Before we even get started here I think it is important to realize that everyone in recovery should keep doing what is working for them. This is the standard disclaimer but it applies very well here, if you are doing something in your recovery and it is working for you then KEEP DOING IT.
No one is telling you to stop going to AA. If you are attending AA on a regular basis and it is helping you to stay sober and live a better life then you should absolutely keep doing that.
I would never encourage anyone to jeopardize their recovery or their sobriety. If you are doing something and it is working well for you, then do not change it. Keep doing it until it stops working for you (then find another path).
The reason that this article exists is because at one time, I was attending Alcoholics Anonymous, and it stopped working for me. It was no longer doing what I wanted it to do and so I had to find another path in recovery. At the same time, I felt like I was somewhat dependent on AA for my sobriety and I feared that if I stopped attending meetings that I would surely relapse.
I think it is important to clarify what I mean when I say that “AA stopped working for me.” It had not really stopped in the sense that I was going to relapse or anything if I continued on in the program. It was not that the program had become ineffective for me or anything, that is not my complaint.
Instead, I was wasting an hour each day sitting in a meeting that was no longer serving me well. I knew that I was stuck in my recovery and wasting my time and I could not see a clear path to what I should be doing instead. As it turned out, I found another path in recovery and even my friends who know me from AA believe that I made very good choices with my life. They do not fault me for leaving AA or believe that I was stupid to do so (although all of them believed I was making a huge mistake initially!).
Attending an AA meeting each day or even a few times per week is a huge investment. I wanted to invest that time and that energy in a different venue, and so I moved my recovery in another direction, away from AA, and into things such as exercise, education, online recovery, building a business, and so on.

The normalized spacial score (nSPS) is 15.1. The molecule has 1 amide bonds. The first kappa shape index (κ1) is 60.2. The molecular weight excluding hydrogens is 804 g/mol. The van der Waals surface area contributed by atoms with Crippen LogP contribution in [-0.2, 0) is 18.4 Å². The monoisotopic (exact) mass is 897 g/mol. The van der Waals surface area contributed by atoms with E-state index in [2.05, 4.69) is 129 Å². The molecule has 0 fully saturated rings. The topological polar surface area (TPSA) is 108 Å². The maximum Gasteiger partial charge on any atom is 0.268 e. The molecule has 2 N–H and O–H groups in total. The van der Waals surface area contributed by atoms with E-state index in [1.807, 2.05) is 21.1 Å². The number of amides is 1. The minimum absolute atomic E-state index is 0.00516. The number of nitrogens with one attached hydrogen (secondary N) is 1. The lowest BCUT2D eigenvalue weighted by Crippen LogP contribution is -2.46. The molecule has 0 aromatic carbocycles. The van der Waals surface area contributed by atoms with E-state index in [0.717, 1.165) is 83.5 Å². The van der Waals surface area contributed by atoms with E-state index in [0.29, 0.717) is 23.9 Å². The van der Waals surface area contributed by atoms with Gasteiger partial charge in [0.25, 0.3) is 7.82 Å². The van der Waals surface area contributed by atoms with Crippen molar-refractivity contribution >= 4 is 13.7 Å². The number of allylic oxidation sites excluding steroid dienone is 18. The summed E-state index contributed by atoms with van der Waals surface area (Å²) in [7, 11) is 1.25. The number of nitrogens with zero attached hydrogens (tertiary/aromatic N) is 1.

I did not just leave AA because I wanted to sit at home on the couch and watch television. If that is your motive then I believe you should probably stay in AA, as it will do you more good than the alternative.
And perhaps that is the great secret: you must define your alternative. If you are not going to attend AA and depend on it for your sobriety, then what are you going to do instead? How will you remain sober?
I have an answer to that question today and it is an answer that has kept me sober for over a decade now. I walked away from AA in order to do something different with my life, and the results have been fantastic. Most people who leave AA do it for the wrong reason. In fact, most people who leave AA are subconsciously doing so because their brain has planned out their next drink. They are already in the process of relapse and so leaving AA meetings is a natural part of this process for them.
Do not bother consulting those in AA
If you look at the numbers then this makes it really clear that you cannot even bother to consult your peers in AA about the idea of leaving. The problem is that 99 percent of those who leave AA do so in order to relapse and go drink. The tiny 1 percent who leave AA in order to find a new path in sobriety do not even bother to report back to the group that there is healthy recovery outside of AA. (This is known as selection bias, those who are in AA do not see or hear the success stories of people who leave AA…..they only see those who relapse and come crawling back. Think carefully about this if you believe AA is the only way to get sober. It’s not).
The problem with people in AA is that it is almost cult-like in their fear of leaving the group. This is not to say that AA is a cult (though some would argue that it is), but simply that people in AA have this extreme fear towards others leaving the group. To leave AA is to die in the minds of most in the program. The logic is typically as follows:
* To relapse is to die.
* Those who leave AA always relapse.
* Therefore, those who leave AA will surely die.
This fear based thinking is very prevalent in AA. The biggest cause of it is selection bias. Someone shows up at an AA meeting and says something like the following:
“I thought I could do it on my own. I was sick of coming to these meetings so one day I just quit coming and I thought I could stay sober on my own. I found out I was wrong. I relapsed and it nearly killed me. I never should have stopped coming to these AA meetings. Now I know better. If you quit going to meetings you will surely relapse. I need these meetings in order to stay sober.”
People who go to AA meetings every single day see this sort of thing all the time. They see people return from relapses constantly. And the story is always the same pretty much: they quit going to meetings and they relapsed. Therefore, if anyone quits going to meetings then they will relapse, right?
There are two problems with this: